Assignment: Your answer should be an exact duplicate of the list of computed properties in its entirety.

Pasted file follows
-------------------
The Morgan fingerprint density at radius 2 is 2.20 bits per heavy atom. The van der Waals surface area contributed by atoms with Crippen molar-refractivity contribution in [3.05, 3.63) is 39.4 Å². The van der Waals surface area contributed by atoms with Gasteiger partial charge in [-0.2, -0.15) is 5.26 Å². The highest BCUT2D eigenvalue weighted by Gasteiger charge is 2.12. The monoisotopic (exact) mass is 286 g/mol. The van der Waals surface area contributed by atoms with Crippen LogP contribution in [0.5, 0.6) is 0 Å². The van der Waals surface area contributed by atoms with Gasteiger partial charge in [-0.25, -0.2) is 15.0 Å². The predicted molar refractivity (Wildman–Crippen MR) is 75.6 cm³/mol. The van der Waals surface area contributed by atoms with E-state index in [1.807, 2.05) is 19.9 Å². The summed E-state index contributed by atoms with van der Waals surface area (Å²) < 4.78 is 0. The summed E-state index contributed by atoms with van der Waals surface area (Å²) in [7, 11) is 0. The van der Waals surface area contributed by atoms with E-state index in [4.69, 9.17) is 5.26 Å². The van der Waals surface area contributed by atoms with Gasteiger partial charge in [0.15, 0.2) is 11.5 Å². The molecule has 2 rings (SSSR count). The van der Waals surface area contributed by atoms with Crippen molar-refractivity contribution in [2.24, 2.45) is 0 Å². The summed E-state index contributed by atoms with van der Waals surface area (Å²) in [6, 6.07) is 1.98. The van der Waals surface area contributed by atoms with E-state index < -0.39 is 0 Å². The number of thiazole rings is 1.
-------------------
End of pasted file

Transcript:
The Morgan fingerprint density at radius 2 is 2.20 bits per heavy atom. The van der Waals surface area contributed by atoms with Crippen molar-refractivity contribution in [3.05, 3.63) is 39.4 Å². The van der Waals surface area contributed by atoms with Gasteiger partial charge in [-0.2, -0.15) is 5.26 Å². The highest BCUT2D eigenvalue weighted by Gasteiger charge is 2.12. The monoisotopic (exact) mass is 286 g/mol. The van der Waals surface area contributed by atoms with Crippen LogP contribution in [0.5, 0.6) is 0 Å². The van der Waals surface area contributed by atoms with Gasteiger partial charge in [-0.25, -0.2) is 15.0 Å². The predicted molar refractivity (Wildman–Crippen MR) is 75.6 cm³/mol. The van der Waals surface area contributed by atoms with E-state index in [1.807, 2.05) is 19.9 Å². The summed E-state index contributed by atoms with van der Waals surface area (Å²) < 4.78 is 0. The summed E-state index contributed by atoms with van der Waals surface area (Å²) in [7, 11) is 0. The van der Waals surface area contributed by atoms with E-state index in [4.69, 9.17) is 5.26 Å². The van der Waals surface area contributed by atoms with Gasteiger partial charge in [0.15, 0.2) is 11.5 Å². The molecule has 2 rings (SSSR count). The van der Waals surface area contributed by atoms with Crippen molar-refractivity contribution in [2.24, 2.45) is 0 Å². The summed E-state index contributed by atoms with van der Waals surface area (Å²) in [6, 6.07) is 1.98. The van der Waals surface area contributed by atoms with E-state index < -0.39 is 0 Å². The number of thiazole rings is 1.